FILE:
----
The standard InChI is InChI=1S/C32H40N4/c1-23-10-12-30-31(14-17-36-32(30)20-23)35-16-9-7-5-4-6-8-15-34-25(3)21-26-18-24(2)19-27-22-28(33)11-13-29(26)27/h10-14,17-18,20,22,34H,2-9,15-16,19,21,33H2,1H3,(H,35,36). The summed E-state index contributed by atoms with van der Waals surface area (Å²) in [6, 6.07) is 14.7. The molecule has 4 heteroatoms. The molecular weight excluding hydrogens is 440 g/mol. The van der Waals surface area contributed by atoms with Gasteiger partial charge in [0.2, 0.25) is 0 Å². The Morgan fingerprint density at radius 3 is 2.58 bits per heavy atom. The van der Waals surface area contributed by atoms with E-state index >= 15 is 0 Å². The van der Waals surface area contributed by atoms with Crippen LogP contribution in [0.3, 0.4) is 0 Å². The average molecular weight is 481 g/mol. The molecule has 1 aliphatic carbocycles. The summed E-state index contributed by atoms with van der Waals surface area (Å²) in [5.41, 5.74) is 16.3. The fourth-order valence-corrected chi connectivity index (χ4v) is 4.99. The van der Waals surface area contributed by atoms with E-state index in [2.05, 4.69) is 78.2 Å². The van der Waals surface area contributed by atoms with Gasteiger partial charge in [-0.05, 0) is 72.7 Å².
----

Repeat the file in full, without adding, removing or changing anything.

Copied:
The standard InChI is InChI=1S/C32H40N4/c1-23-10-12-30-31(14-17-36-32(30)20-23)35-16-9-7-5-4-6-8-15-34-25(3)21-26-18-24(2)19-27-22-28(33)11-13-29(26)27/h10-14,17-18,20,22,34H,2-9,15-16,19,21,33H2,1H3,(H,35,36). The summed E-state index contributed by atoms with van der Waals surface area (Å²) in [6, 6.07) is 14.7. The molecule has 4 heteroatoms. The molecular weight excluding hydrogens is 440 g/mol. The van der Waals surface area contributed by atoms with Gasteiger partial charge in [0.2, 0.25) is 0 Å². The Morgan fingerprint density at radius 3 is 2.58 bits per heavy atom. The van der Waals surface area contributed by atoms with E-state index >= 15 is 0 Å². The van der Waals surface area contributed by atoms with Crippen LogP contribution in [0.3, 0.4) is 0 Å². The average molecular weight is 481 g/mol. The molecule has 1 aliphatic carbocycles. The summed E-state index contributed by atoms with van der Waals surface area (Å²) in [5.41, 5.74) is 16.3. The fourth-order valence-corrected chi connectivity index (χ4v) is 4.99. The van der Waals surface area contributed by atoms with E-state index in [2.05, 4.69) is 78.2 Å². The van der Waals surface area contributed by atoms with Gasteiger partial charge in [-0.05, 0) is 72.7 Å².